Mac OS: A Debian Artist/User's Impression

2021, LÆMEUR <adam@laemeur.com>

I've been running a fairly lean install of Debian as my main OS (well, as my ONLY OS, to be honest) since 2014. This year I got a new job that required me to use Mac OS* (Big Sur, 11.3.1). I'm two weeks in, and here's my impression:

Mac OS looks very nice. There's a lot of preloaded stuff that I'll never use, but overall the system feels pretty tidy and consistent. It's sorta irksome that THIS IS THE UI YOU GET. PERIOD. But, hey, that's how you keep things tidy and consistent: you bolt down the furniture and don't allow food or drink on the premises.

There's a lot of stuff that I'll simply have to get accustomed to, like new hotkeys and an overall more pointing-device-dependent way of working and getting around. I'll try not to harp on too much about that because it's a bit silly to say that system B is inferior to system A because they are not identical. It's (mostly) stuff that I'll just get acclimated to.

The user-experience thing that sticks out to me is this: for my usage profile, my wimpy little Debian machine is faster, snappier, more responsive. The Mac is a very fast machine: 6-core i5 @3.3GHz, with 32GB of DDR4 RAM and a Radeon Pro 5300 pushing pixels. My Debian system is a little Intel N5000 machine (quad-core, 1.1GHz) with 4GB of RAM and some onboard Intel graphics. For drawing -- which is the only area in which I NEED a high degree of responsivity -- the Debian machine is more performant. There are milliseconds of lag and dropped events on the Mac, and I find it quite frustrating/unpleasant to use for that purpose. It's not just Photoshop; the latency is high in Sketchbook, Krita, Clip Studio Paint, ...everything I've tried on the machine. Maybe Wacom's Mac drivers are crummy. Maybe one of the cloud services or groupware apps I was required to install is gumming things up. I really don't know, but the bottom-line is that I find my lean Debian machine gives me what I need where I need it. I twitch my wrist, and those pixels go down on the canvas IMMEDIATELY.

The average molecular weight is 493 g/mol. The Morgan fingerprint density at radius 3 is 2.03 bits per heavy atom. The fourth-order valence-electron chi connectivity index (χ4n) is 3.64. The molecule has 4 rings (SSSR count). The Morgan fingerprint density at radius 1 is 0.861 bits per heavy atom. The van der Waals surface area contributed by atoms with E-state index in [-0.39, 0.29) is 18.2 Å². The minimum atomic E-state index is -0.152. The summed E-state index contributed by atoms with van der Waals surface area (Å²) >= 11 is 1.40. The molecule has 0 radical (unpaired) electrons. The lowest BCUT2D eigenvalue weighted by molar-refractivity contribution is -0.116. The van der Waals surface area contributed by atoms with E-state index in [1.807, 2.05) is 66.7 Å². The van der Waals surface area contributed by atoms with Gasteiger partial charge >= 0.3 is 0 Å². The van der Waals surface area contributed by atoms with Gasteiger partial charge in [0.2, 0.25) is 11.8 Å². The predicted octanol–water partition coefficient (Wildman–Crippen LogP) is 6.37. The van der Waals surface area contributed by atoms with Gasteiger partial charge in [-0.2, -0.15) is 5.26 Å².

Incidentally, this is consistent with my other recent Mac experience. I was given an old 2010 Macbook Pro by a family member. They'd wiped it and had a fresh OS install done at the Apple store before giving it to me. I (of course) installed Debian on a separate partition and have been keeping it around as a dual-boot Mac/Debian system*. When it's booted into Debian, it's a fast machine. When booted into Mac OS, it's kind-of a potato. There's just so much overhead with all those good looks, I guess.

Unfortunately, I can't dual-boot the new iMac. I have some stuff I'm required to run for work that isn't available on GNU/Linux, so it's got to stay Mac OS. For most of the graphics tasks I'm required to do, I'm also tied to Photoshop (we make heavy use of shared library assets/Creative Cloud). However, when it comes to sketching-out new character designs, where I am at liberty to use whatever tools I want, I think I'll just keep doing it on my Debian machine.